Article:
Morbidity - trends
Research Support, Non-U.S. Gov't
Retrospective Studies
Survival Rate - trends
Abstract
BACKGROUND: The mortality from liver cirrhosis in Iceland is the lowest in the Western world. OBJECTIVE: To study the epidemiology of liver cirrhosis mortality and morbidity in Iceland and to obtain a reliable separation between alcoholic cirrhosis (AC) and non-alcoholic cirrhosis (NAC) by using multiple data sources. METHODS: The study included the whole population of Iceland. Mortality was studied through death certificate data for the period 1951-90 and morbidity (clinical incidence) through hospital, autopsy and biopsy records for the period 1971-90. RESULTS: The average mortality for AC in age group 20 years and older was 8.6 and for NAC 19.2 per 10(6)/year and the average clinical incidence was 22.1 per 10(6)/year for AC and 25.9 per 10(6)/year for NAC. In the morbidity study 44% of cases were due to AC. In the mortality study 24% of cases were due to AC but the data suggested an underreporting of AC for males at a rate of 30%. There was a significant decrease in AC mortality with time but no change in NAC. Average alcohol consumption of inhabitants aged over 15 years increased from 2.1 to 4.9 litres per year (130%) during the period 1951-90. CONCLUSION: The incidence of cirrhosis in Iceland is very low for both AC and NAC, accounting for only 0.2% of total deaths. The reasons are unknown. The low incidence of AC in Iceland is probably partly due to low alcohol consumption. The decreasing incidence of AC despite 130% increase in alcohol consumption is thought to be due to intensive treatment of alcoholism. A low prevalence of hepatitis B and C probably contributes to the low incidence of NAC.
PubMed ID
9031901 View in PubMed
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Fluctuations in male ischaemic heart disease mortality in Russia 1959-1998: assessing the importance of alcohol.

https://arctichealth.org/en/permalink/ahliterature149721
Source
Drug Alcohol Rev. 2009 Jul;28(4):390-5
Publication Type
Article
Date
Jul-2009
Author
Mats Ramstedt
Author Affiliation
Centre for Social Research on Alcohol and Drugs, Stockholm University, Stockholm, Sweden. mats.ramstedt@sorad.su.se
Source
Drug Alcohol Rev. 2009 Jul;28(4):390-5
Date
Jul-2009
Language
English
Publication Type
Article
Keywords
Adult
Age Factors
Alcohol Drinking - adverse effects - trends
Alcoholism - complications - epidemiology
Humans
Liver Cirrhosis - etiology - mortality
Lung Neoplasms - etiology - mortality
Male
Middle Aged
Models, Statistical
Multivariate Analysis
Myocardial Ischemia - etiology - mortality
Regression Analysis
Russia - epidemiology
Smoking - epidemiology
Time Factors
Abstract
The decline in cardiovascular mortality in Russia following the Soviet anti-alcohol campaign of 1985-1988 and the subsequent increase when these extreme alcohol controls were repealed suggested that alcohol consumption is responsible for a substantial number of ischaemic heart disease (IHD) deaths in Russia. To examine whether a similar conclusion can be drawn on the basis of a time-series analysis covering a longer time period, namely 1959-1998.
Using ARIMA time-series analysis, the male IHD mortality rates from 1959 to 1998 were analysed in relation to three indicators of alcohol consumption: estimated per capita consumption, mortality from liver cirrhosis and alcohol poisonings. Cigarette sales and lung cancer mortality were used as indicators of smoking.
Each indicator of alcohol consumption had positive and statistically significant relationships with male IHD mortality in bivariate autoregressive integrated moving average models. The association was stronger in models predicting changes in premature male IHD mortality (30-54 years). At least one alcohol indicator was significantly related to IHD mortality in multivariate models, and in the case of premature IHD mortality, both mortality indicators were significant.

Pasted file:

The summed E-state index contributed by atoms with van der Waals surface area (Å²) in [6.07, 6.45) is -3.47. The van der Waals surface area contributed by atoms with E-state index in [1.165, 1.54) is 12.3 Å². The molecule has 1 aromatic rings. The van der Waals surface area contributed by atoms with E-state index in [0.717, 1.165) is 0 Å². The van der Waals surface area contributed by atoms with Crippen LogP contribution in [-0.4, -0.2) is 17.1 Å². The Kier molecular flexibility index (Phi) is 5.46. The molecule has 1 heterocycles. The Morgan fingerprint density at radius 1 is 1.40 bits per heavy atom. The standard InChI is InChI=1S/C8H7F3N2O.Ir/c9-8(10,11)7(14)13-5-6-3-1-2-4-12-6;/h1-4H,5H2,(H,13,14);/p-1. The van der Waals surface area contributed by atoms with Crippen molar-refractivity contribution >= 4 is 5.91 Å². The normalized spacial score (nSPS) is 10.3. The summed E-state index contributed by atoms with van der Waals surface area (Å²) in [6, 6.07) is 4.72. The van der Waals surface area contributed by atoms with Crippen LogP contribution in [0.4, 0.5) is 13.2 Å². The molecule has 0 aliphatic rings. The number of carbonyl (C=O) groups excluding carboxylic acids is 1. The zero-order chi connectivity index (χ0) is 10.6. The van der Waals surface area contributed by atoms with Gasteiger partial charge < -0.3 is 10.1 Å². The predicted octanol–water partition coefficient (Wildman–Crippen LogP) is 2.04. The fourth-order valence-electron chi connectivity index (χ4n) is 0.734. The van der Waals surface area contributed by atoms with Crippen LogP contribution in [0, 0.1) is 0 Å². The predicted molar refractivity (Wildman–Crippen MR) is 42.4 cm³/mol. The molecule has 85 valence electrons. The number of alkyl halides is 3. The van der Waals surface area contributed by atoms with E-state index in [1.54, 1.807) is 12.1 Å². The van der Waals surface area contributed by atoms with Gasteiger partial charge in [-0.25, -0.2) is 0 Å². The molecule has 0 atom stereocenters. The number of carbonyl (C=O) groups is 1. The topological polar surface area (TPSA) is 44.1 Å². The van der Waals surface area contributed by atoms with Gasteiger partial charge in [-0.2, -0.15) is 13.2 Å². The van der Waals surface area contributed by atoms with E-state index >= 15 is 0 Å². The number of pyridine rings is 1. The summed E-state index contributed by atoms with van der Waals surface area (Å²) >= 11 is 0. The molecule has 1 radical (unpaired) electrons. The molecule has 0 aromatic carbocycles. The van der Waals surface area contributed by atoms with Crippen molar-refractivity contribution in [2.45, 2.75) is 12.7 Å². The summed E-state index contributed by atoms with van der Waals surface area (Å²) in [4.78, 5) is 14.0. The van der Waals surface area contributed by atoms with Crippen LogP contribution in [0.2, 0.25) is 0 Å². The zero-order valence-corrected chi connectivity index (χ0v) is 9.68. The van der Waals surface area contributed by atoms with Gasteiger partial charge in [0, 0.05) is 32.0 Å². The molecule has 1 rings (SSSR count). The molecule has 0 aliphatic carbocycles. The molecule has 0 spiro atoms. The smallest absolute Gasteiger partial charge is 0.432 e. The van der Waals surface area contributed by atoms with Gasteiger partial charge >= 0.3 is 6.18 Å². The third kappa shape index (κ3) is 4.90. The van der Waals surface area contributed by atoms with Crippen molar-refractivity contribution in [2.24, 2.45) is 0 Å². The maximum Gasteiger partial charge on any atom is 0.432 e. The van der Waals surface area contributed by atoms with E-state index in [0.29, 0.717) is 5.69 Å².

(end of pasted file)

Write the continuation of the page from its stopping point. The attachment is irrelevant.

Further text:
The results provide additional empirical evidence supporting alcohol's conceivable negative effects on IHD in Russia and the idea that binge drinking could be the mechanism through which this effect is mediated. There were no signs of any protective effects from alcohol among Russian men.
PubMed ID
19594793 View in PubMed
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[Mortality from alcoholic liver cirrhosis in Denmark during 1961-1972].

https://arctichealth.org/en/permalink/ahliterature250864
Source
Ugeskr Laeger. 1976 Jul 26;138(31):1905-9
Publication Type
Article
Date
Jul-26-1976

[Mortality from liver cirrhosis and alcohol consumption in the Scandinavian countries during 1961-1972].

https://arctichealth.org/en/permalink/ahliterature250865
Source
Ugeskr Laeger. 1976 Jul 26;138(31):1901-5
Publication Type
Article
Date
Jul-26-1976

[Mortality of alcoholic liver cirrhosis and alcohol consumption 1961-1975]

https://arctichealth.org/en/permalink/ahliterature13145
Source
Ugeskr Laeger. 1977 Jul 11;139(28):1672
Publication Type
Article
Date
Jul-11-1977
Author
H O Svendsen
J. Mosbech
Source
Ugeskr Laeger. 1977 Jul 11;139(28):1672
Date
Jul-11-1977
Language
Danish
Publication Type
Article
Keywords
Alcohol Drinking
Alcoholism - complications
Denmark
Female
Humans
Liver Cirrhosis - etiology - mortality
Male
PubMed ID
898347 View in PubMed
Less detail

[Mortality of alcoholic liver cirrhosis. Diagnostic background for statistics concerning cause of death].

https://arctichealth.org/en/permalink/ahliterature250863
Source
Ugeskr Laeger. 1976 Jul 26;138(31):1910-11
Publication Type
Article
Date
Jul-26-1976
Author
H O Svendsen
J. Mosbech
Source
Ugeskr Laeger. 1976 Jul 26;138(31):1910-11
Date
Jul-26-1976
Language
Danish
Publication Type
Article
Keywords
Alcoholism - complications
Denmark
Female
Humans
Liver Cirrhosis - etiology - mortality
Male
PubMed ID
941343 View in PubMed
Less detail
Source
Lancet. 1985 May 4;1(8436):1045-6
Publication Type
Article
Date
May-4-1985

12 records – page 1 of 2.